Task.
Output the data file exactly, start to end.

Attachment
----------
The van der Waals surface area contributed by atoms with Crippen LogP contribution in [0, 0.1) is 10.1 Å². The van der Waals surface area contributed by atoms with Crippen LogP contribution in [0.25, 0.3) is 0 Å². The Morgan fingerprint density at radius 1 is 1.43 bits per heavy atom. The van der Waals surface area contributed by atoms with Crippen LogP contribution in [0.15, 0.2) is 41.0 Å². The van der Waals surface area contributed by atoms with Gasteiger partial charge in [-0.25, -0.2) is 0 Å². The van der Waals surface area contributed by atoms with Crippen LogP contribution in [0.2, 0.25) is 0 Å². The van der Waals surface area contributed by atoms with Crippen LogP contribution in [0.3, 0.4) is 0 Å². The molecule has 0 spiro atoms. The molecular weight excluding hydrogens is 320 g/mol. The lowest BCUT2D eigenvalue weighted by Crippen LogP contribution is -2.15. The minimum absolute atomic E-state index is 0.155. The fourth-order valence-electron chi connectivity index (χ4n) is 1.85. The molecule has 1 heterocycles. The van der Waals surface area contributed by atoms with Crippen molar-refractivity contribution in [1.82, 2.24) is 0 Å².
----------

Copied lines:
The van der Waals surface area contributed by atoms with Crippen LogP contribution in [0, 0.1) is 10.1 Å². The van der Waals surface area contributed by atoms with Crippen LogP contribution in [0.25, 0.3) is 0 Å². The Morgan fingerprint density at radius 1 is 1.43 bits per heavy atom. The van der Waals surface area contributed by atoms with Crippen LogP contribution in [0.15, 0.2) is 41.0 Å². The van der Waals surface area contributed by atoms with Gasteiger partial charge in [-0.25, -0.2) is 0 Å². The van der Waals surface area contributed by atoms with Crippen LogP contribution in [0.2, 0.25) is 0 Å². The van der Waals surface area contributed by atoms with Crippen LogP contribution in [0.3, 0.4) is 0 Å². The molecule has 0 spiro atoms. The molecular weight excluding hydrogens is 320 g/mol. The lowest BCUT2D eigenvalue weighted by Crippen LogP contribution is -2.15. The minimum absolute atomic E-state index is 0.155. The fourth-order valence-electron chi connectivity index (χ4n) is 1.85. The molecule has 1 heterocycles. The van der Waals surface area contributed by atoms with Crippen molar-refractivity contribution in [1.82, 2.24) is 0 Å².